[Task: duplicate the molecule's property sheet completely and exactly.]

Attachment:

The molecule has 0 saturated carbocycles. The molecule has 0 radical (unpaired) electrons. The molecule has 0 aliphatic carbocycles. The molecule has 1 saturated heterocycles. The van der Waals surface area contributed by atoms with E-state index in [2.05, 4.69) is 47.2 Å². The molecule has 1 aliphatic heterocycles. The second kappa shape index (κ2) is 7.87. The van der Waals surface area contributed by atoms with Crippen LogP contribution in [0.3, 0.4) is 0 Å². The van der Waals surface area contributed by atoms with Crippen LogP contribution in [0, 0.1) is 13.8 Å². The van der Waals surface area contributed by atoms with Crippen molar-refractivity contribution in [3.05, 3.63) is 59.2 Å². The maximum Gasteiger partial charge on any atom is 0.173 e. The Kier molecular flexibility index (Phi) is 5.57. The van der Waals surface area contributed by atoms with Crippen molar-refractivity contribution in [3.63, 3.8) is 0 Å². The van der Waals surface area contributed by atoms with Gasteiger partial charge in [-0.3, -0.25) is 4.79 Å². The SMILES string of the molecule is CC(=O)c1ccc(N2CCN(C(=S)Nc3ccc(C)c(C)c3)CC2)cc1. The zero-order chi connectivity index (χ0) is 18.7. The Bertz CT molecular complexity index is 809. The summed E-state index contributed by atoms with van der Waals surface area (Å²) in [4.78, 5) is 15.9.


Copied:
The molecule has 0 saturated carbocycles. The molecule has 0 radical (unpaired) electrons. The molecule has 0 aliphatic carbocycles. The molecule has 1 saturated heterocycles. The van der Waals surface area contributed by atoms with E-state index in [2.05, 4.69) is 47.2 Å². The molecule has 1 aliphatic heterocycles. The second kappa shape index (κ2) is 7.87. The van der Waals surface area contributed by atoms with Crippen LogP contribution in [0.3, 0.4) is 0 Å². The van der Waals surface area contributed by atoms with Crippen LogP contribution in [0, 0.1) is 13.8 Å². The van der Waals surface area contributed by atoms with Crippen molar-refractivity contribution in [3.05, 3.63) is 59.2 Å². The maximum Gasteiger partial charge on any atom is 0.173 e. The Kier molecular flexibility index (Phi) is 5.57. The van der Waals surface area contributed by atoms with Crippen molar-refractivity contribution in [3.63, 3.8) is 0 Å². The van der Waals surface area contributed by atoms with Gasteiger partial charge in [-0.3, -0.25) is 4.79 Å². The SMILES string of the molecule is CC(=O)c1ccc(N2CCN(C(=S)Nc3ccc(C)c(C)c3)CC2)cc1. The zero-order chi connectivity index (χ0) is 18.7. The Bertz CT molecular complexity index is 809. The summed E-state index contributed by atoms with van der Waals surface area (Å²) in [4.78, 5) is 15.9.